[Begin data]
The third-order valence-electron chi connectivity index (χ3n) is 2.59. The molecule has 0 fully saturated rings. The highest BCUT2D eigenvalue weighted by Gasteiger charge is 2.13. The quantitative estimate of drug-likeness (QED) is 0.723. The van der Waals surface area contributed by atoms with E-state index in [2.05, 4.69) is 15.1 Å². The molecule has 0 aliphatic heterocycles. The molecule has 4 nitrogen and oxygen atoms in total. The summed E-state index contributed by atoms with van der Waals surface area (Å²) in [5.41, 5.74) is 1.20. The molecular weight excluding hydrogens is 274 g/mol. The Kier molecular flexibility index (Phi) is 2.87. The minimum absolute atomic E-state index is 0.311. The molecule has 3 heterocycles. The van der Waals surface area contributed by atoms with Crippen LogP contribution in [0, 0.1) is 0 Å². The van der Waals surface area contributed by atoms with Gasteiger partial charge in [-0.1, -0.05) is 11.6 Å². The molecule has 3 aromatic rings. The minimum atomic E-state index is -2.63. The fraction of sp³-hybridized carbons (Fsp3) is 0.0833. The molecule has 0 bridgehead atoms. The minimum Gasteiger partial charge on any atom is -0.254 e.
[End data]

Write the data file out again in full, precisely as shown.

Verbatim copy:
The third-order valence-electron chi connectivity index (χ3n) is 2.59. The molecule has 0 fully saturated rings. The highest BCUT2D eigenvalue weighted by Gasteiger charge is 2.13. The quantitative estimate of drug-likeness (QED) is 0.723. The van der Waals surface area contributed by atoms with E-state index in [2.05, 4.69) is 15.1 Å². The molecule has 0 aliphatic heterocycles. The molecule has 4 nitrogen and oxygen atoms in total. The summed E-state index contributed by atoms with van der Waals surface area (Å²) in [5.41, 5.74) is 1.20. The molecular weight excluding hydrogens is 274 g/mol. The Kier molecular flexibility index (Phi) is 2.87. The minimum absolute atomic E-state index is 0.311. The molecule has 3 heterocycles. The van der Waals surface area contributed by atoms with Crippen LogP contribution in [0, 0.1) is 0 Å². The van der Waals surface area contributed by atoms with Gasteiger partial charge in [-0.1, -0.05) is 11.6 Å². The molecule has 3 aromatic rings. The minimum atomic E-state index is -2.63. The fraction of sp³-hybridized carbons (Fsp3) is 0.0833. The molecule has 0 bridgehead atoms. The minimum Gasteiger partial charge on any atom is -0.254 e.